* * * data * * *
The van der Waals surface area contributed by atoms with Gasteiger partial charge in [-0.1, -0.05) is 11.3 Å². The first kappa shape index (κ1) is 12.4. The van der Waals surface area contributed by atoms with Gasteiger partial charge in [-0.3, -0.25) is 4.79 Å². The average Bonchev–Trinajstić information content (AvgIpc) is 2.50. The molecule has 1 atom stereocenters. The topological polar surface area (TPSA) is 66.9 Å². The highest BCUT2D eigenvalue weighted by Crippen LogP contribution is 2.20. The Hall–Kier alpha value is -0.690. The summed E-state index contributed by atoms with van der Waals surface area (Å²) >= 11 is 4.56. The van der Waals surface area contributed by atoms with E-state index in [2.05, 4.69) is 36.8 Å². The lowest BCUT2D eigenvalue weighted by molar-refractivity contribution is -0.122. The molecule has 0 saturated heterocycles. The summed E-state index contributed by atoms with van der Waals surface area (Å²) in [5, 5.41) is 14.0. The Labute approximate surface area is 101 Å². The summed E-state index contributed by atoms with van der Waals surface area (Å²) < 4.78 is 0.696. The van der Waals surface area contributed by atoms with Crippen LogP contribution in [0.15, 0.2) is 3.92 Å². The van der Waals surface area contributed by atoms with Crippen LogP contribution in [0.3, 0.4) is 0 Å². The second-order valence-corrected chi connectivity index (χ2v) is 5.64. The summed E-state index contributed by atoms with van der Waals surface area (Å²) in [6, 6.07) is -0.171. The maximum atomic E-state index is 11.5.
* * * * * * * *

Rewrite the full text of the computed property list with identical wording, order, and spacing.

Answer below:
The van der Waals surface area contributed by atoms with Gasteiger partial charge in [-0.1, -0.05) is 11.3 Å². The first kappa shape index (κ1) is 12.4. The van der Waals surface area contributed by atoms with Gasteiger partial charge in [-0.3, -0.25) is 4.79 Å². The average Bonchev–Trinajstić information content (AvgIpc) is 2.50. The molecule has 1 atom stereocenters. The topological polar surface area (TPSA) is 66.9 Å². The highest BCUT2D eigenvalue weighted by Crippen LogP contribution is 2.20. The Hall–Kier alpha value is -0.690. The summed E-state index contributed by atoms with van der Waals surface area (Å²) >= 11 is 4.56. The van der Waals surface area contributed by atoms with E-state index in [2.05, 4.69) is 36.8 Å². The lowest BCUT2D eigenvalue weighted by molar-refractivity contribution is -0.122. The molecule has 0 saturated heterocycles. The summed E-state index contributed by atoms with van der Waals surface area (Å²) in [5, 5.41) is 14.0. The Labute approximate surface area is 101 Å². The summed E-state index contributed by atoms with van der Waals surface area (Å²) < 4.78 is 0.696. The van der Waals surface area contributed by atoms with Crippen LogP contribution in [0.15, 0.2) is 3.92 Å². The van der Waals surface area contributed by atoms with Crippen LogP contribution in [0.3, 0.4) is 0 Å². The second-order valence-corrected chi connectivity index (χ2v) is 5.64. The summed E-state index contributed by atoms with van der Waals surface area (Å²) in [6, 6.07) is -0.171. The maximum atomic E-state index is 11.5.